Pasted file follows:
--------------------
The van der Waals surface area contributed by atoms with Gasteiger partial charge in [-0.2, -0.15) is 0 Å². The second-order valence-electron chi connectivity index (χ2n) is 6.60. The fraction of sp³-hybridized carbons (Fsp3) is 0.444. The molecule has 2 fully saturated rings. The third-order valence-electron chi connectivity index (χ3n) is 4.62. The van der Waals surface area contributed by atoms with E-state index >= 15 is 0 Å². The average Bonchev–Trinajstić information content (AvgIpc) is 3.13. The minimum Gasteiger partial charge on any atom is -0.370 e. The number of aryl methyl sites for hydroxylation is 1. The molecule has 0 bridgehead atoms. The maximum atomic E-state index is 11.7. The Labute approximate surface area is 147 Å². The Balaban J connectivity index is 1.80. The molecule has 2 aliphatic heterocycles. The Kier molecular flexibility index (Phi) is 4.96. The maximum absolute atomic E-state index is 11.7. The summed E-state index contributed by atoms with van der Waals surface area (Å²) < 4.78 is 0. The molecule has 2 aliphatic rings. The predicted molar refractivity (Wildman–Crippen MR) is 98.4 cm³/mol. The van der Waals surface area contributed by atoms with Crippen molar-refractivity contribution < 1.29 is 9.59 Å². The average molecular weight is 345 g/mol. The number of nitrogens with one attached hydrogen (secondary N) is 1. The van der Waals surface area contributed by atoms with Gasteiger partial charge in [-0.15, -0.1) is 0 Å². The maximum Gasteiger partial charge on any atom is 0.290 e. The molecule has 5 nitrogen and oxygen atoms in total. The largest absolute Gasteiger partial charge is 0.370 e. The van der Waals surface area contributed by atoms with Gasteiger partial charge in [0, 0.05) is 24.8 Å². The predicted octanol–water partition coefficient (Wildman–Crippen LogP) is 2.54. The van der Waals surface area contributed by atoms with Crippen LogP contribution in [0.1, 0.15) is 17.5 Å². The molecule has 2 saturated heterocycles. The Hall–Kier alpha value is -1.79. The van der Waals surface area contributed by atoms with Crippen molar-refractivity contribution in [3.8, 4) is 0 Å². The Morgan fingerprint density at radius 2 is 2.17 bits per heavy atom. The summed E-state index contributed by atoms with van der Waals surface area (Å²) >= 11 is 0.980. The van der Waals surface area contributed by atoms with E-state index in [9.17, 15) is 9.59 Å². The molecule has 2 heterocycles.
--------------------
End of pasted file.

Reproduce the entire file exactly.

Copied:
The van der Waals surface area contributed by atoms with Gasteiger partial charge in [-0.2, -0.15) is 0 Å². The second-order valence-electron chi connectivity index (χ2n) is 6.60. The fraction of sp³-hybridized carbons (Fsp3) is 0.444. The molecule has 2 fully saturated rings. The third-order valence-electron chi connectivity index (χ3n) is 4.62. The van der Waals surface area contributed by atoms with E-state index >= 15 is 0 Å². The average Bonchev–Trinajstić information content (AvgIpc) is 3.13. The minimum Gasteiger partial charge on any atom is -0.370 e. The number of aryl methyl sites for hydroxylation is 1. The molecule has 0 bridgehead atoms. The maximum atomic E-state index is 11.7. The Labute approximate surface area is 147 Å². The Balaban J connectivity index is 1.80. The molecule has 2 aliphatic heterocycles. The Kier molecular flexibility index (Phi) is 4.96. The maximum absolute atomic E-state index is 11.7. The summed E-state index contributed by atoms with van der Waals surface area (Å²) < 4.78 is 0. The molecule has 2 aliphatic rings. The predicted molar refractivity (Wildman–Crippen MR) is 98.4 cm³/mol. The van der Waals surface area contributed by atoms with Crippen molar-refractivity contribution < 1.29 is 9.59 Å². The average molecular weight is 345 g/mol. The number of nitrogens with one attached hydrogen (secondary N) is 1. The van der Waals surface area contributed by atoms with Gasteiger partial charge in [-0.15, -0.1) is 0 Å². The maximum Gasteiger partial charge on any atom is 0.290 e. The molecule has 5 nitrogen and oxygen atoms in total. The largest absolute Gasteiger partial charge is 0.370 e. The van der Waals surface area contributed by atoms with Gasteiger partial charge in [0, 0.05) is 24.8 Å². The predicted octanol–water partition coefficient (Wildman–Crippen LogP) is 2.54. The van der Waals surface area contributed by atoms with Crippen LogP contribution in [0.1, 0.15) is 17.5 Å². The molecule has 2 saturated heterocycles. The Hall–Kier alpha value is -1.79. The van der Waals surface area contributed by atoms with Crippen molar-refractivity contribution in [3.8, 4) is 0 Å². The Morgan fingerprint density at radius 2 is 2.17 bits per heavy atom. The summed E-state index contributed by atoms with van der Waals surface area (Å²) >= 11 is 0.980. The van der Waals surface area contributed by atoms with E-state index in [9.17, 15) is 9.59 Å². The molecule has 2 heterocycles.